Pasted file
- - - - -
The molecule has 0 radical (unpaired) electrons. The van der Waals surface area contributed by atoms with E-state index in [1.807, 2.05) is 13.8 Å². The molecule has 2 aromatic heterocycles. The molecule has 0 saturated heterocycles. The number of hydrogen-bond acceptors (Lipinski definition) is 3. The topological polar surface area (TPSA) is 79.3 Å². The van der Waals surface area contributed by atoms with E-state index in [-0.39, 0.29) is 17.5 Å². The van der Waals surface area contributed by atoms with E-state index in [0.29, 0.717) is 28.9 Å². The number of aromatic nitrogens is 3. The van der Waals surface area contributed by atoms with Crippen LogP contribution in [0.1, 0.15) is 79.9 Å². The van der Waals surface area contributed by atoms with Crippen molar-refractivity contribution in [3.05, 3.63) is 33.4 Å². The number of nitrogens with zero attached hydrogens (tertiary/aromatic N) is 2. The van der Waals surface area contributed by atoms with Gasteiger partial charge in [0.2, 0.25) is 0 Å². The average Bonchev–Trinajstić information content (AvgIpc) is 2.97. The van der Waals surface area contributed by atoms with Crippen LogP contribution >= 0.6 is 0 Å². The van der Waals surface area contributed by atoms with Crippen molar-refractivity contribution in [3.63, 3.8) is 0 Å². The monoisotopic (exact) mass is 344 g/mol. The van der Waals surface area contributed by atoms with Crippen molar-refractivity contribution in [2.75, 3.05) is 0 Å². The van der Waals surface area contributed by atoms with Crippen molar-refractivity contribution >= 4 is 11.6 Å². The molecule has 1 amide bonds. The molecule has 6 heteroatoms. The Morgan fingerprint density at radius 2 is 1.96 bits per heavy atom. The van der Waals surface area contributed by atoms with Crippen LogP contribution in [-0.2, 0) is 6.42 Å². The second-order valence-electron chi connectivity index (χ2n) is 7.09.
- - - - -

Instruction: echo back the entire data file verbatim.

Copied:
The molecule has 0 radical (unpaired) electrons. The van der Waals surface area contributed by atoms with E-state index in [1.807, 2.05) is 13.8 Å². The molecule has 2 aromatic heterocycles. The molecule has 0 saturated heterocycles. The number of hydrogen-bond acceptors (Lipinski definition) is 3. The topological polar surface area (TPSA) is 79.3 Å². The van der Waals surface area contributed by atoms with E-state index in [-0.39, 0.29) is 17.5 Å². The van der Waals surface area contributed by atoms with E-state index in [0.29, 0.717) is 28.9 Å². The number of aromatic nitrogens is 3. The van der Waals surface area contributed by atoms with Crippen LogP contribution in [0.1, 0.15) is 79.9 Å². The van der Waals surface area contributed by atoms with Crippen molar-refractivity contribution in [3.05, 3.63) is 33.4 Å². The number of nitrogens with zero attached hydrogens (tertiary/aromatic N) is 2. The van der Waals surface area contributed by atoms with Gasteiger partial charge in [0.2, 0.25) is 0 Å². The average Bonchev–Trinajstić information content (AvgIpc) is 2.97. The van der Waals surface area contributed by atoms with Crippen LogP contribution >= 0.6 is 0 Å². The van der Waals surface area contributed by atoms with Crippen molar-refractivity contribution in [3.63, 3.8) is 0 Å². The monoisotopic (exact) mass is 344 g/mol. The van der Waals surface area contributed by atoms with Crippen molar-refractivity contribution in [2.75, 3.05) is 0 Å². The van der Waals surface area contributed by atoms with Crippen molar-refractivity contribution >= 4 is 11.6 Å². The molecule has 1 amide bonds. The molecule has 6 heteroatoms. The Morgan fingerprint density at radius 2 is 1.96 bits per heavy atom. The van der Waals surface area contributed by atoms with Crippen LogP contribution in [-0.2, 0) is 6.42 Å². The second-order valence-electron chi connectivity index (χ2n) is 7.09.